Paul wrote Ephesians, Philippians, Colossians and Philemon from prison. He would doubtless have preferred to be with them in person (Phil 1:8), but as he was kept apart from them he ministered from where God had placed him as best as he could. We don’t get any sense that Paul felt his life was on hold: he continues to make the most of his daily circumstances (Col 4:3ff), preaching to the palace guards and all those around him (Eph 6:19; Phil 1:13), and sending out messengers with hand-written letters to the churches to encourage them and receive news for his own prayers and encouragement (Eph 6:22; Phil 2:18; Col 4:7-9). And we see clearly that although his relationships with these churches were different, his priorities – for clear gospel teaching and for the church to be built up in maturity in his absence – remained the same.
Although our circumstances are very different to those of Paul, there are a few parallels which seem instructive. In this current climate of Covid-19 lockdown and restrictions, the pastoral load of our churches has been significantly increased, whilst access to those in need has been significantly restricted. We need to rethink how we can care for people from a distance. There are things we can learn from Paul about how he ministers to these churches as well as how he encourages them to minister to one another. Just by looking at Paul’s letter to the Ephesians, we are helped in our task of ministering from a distance.
Paul’s primary concern is that the Ephesians know who they are in Christ, which is the starting point for shaping their lives: “But because of his great love for us, God, who is rich in mercy, made us alive with Christ, even when we were dead in our transgressions – it is by grace you have been saved. And God raised us up with Christ and seated us with him in the heavenly realms in Christ Jesus, in order that in the coming ages he might show the incomparable riches of his grace, expressed in his kindness to us in Christ Jesus” (Eph 2:4-7). Paul reminds the Ephesians that they belong to Jesus Christ, and not the world which once dominated them by their sin and Satan’s lies (2:2). God in his mercy has brought them from death to life in Christ Jesus and they are now seated in the heavenly realms, sharing in Christ’s eternal inheritance. These verses are filled with rich reminders of God’s goodness to them, not only in the present but in a glorious future hope.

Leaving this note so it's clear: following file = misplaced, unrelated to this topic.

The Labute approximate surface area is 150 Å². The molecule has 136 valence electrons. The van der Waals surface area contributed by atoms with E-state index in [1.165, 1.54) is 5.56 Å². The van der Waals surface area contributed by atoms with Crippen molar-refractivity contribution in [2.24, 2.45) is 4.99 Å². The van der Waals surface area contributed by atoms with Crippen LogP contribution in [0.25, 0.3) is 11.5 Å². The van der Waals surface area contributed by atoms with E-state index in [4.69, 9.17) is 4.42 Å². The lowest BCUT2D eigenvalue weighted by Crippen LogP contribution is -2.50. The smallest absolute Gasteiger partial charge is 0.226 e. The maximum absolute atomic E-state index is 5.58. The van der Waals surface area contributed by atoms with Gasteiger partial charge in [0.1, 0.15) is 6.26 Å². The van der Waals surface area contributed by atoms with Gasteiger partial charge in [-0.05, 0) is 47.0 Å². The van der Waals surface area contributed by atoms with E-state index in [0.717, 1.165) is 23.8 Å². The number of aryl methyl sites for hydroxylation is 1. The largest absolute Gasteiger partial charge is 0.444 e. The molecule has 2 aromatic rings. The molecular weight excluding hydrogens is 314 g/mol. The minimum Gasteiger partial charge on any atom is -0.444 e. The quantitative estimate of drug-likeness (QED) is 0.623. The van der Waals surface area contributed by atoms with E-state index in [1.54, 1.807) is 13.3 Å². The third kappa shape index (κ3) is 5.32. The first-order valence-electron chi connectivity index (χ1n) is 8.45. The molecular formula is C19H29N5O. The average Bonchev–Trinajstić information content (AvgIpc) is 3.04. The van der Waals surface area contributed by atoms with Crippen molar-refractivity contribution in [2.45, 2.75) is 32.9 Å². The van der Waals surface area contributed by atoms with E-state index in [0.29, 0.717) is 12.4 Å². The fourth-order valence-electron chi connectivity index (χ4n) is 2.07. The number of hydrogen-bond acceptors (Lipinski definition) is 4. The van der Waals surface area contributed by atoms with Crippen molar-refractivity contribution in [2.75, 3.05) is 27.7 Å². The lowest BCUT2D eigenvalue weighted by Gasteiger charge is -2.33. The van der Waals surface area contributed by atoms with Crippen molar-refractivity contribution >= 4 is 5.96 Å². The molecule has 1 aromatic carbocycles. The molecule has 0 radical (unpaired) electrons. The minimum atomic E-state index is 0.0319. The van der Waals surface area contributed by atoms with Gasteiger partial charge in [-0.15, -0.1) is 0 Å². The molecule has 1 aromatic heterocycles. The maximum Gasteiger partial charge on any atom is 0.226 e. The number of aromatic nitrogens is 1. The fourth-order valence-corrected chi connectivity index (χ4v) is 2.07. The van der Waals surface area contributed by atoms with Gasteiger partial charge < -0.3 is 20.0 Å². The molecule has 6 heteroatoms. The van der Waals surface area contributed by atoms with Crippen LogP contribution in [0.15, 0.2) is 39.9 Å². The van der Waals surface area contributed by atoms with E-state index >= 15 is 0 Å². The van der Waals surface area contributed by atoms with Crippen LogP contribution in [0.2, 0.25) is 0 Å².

Paul goes on to show them how this spiritual reality has transformed their relationship with their God and also with their fellow believers (2:11ff). Whereas they were once separate, excluded from Christ, “without hope and without God in the world” (2:12), now they have been brought near to God through the blood of Christ (vv12-13), Christ is their peace (v14), and they have access to the Father by one Spirit (v18). And as fellow believers, they have a new, unique relationship with each other. They are now “fellow citizens with God’s people, and members of God’s household, built on the foundation of the apostles and the prophets with Christ himself as the chief cornerstone” (2:20). Together they are being built up to become a holy temple, a dwelling place for God (vv21-22). And as a building, a dwelling place, there is a dependency on one another which shapes the way they consider and care for each other.